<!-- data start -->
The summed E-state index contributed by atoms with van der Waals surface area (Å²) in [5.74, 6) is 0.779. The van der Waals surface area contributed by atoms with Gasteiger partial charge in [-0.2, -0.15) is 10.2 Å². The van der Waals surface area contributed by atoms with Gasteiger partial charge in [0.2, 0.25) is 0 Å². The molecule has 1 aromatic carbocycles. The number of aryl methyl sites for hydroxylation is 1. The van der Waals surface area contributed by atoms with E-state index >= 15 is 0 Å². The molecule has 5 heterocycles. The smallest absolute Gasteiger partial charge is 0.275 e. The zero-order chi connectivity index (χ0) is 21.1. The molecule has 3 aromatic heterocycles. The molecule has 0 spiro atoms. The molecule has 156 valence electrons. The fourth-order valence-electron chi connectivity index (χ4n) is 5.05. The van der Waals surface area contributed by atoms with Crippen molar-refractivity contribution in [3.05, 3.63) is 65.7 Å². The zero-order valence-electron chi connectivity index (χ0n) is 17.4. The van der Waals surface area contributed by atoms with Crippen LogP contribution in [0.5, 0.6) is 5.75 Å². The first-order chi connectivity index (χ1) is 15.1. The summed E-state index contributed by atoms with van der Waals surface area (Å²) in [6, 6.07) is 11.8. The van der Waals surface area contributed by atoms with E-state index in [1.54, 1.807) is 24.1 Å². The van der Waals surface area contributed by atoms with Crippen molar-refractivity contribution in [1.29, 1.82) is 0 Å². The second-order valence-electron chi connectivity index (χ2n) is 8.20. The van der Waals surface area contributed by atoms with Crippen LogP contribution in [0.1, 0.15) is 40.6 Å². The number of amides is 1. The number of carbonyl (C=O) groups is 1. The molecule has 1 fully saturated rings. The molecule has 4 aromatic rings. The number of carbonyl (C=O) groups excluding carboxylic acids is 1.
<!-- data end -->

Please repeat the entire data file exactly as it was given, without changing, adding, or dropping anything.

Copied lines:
The summed E-state index contributed by atoms with van der Waals surface area (Å²) in [5.74, 6) is 0.779. The van der Waals surface area contributed by atoms with Gasteiger partial charge in [-0.2, -0.15) is 10.2 Å². The van der Waals surface area contributed by atoms with Gasteiger partial charge in [0.2, 0.25) is 0 Å². The molecule has 1 aromatic carbocycles. The number of aryl methyl sites for hydroxylation is 1. The van der Waals surface area contributed by atoms with E-state index >= 15 is 0 Å². The molecule has 5 heterocycles. The smallest absolute Gasteiger partial charge is 0.275 e. The zero-order chi connectivity index (χ0) is 21.1. The molecule has 3 aromatic heterocycles. The molecule has 0 spiro atoms. The molecule has 156 valence electrons. The fourth-order valence-electron chi connectivity index (χ4n) is 5.05. The van der Waals surface area contributed by atoms with Crippen molar-refractivity contribution in [3.05, 3.63) is 65.7 Å². The zero-order valence-electron chi connectivity index (χ0n) is 17.4. The van der Waals surface area contributed by atoms with Crippen LogP contribution in [0.5, 0.6) is 5.75 Å². The first-order chi connectivity index (χ1) is 15.1. The summed E-state index contributed by atoms with van der Waals surface area (Å²) in [6, 6.07) is 11.8. The van der Waals surface area contributed by atoms with E-state index in [1.54, 1.807) is 24.1 Å². The van der Waals surface area contributed by atoms with Crippen molar-refractivity contribution in [1.29, 1.82) is 0 Å². The second-order valence-electron chi connectivity index (χ2n) is 8.20. The van der Waals surface area contributed by atoms with Crippen LogP contribution in [0.1, 0.15) is 40.6 Å². The number of amides is 1. The number of carbonyl (C=O) groups is 1. The molecule has 1 fully saturated rings. The molecule has 4 aromatic rings. The number of carbonyl (C=O) groups excluding carboxylic acids is 1.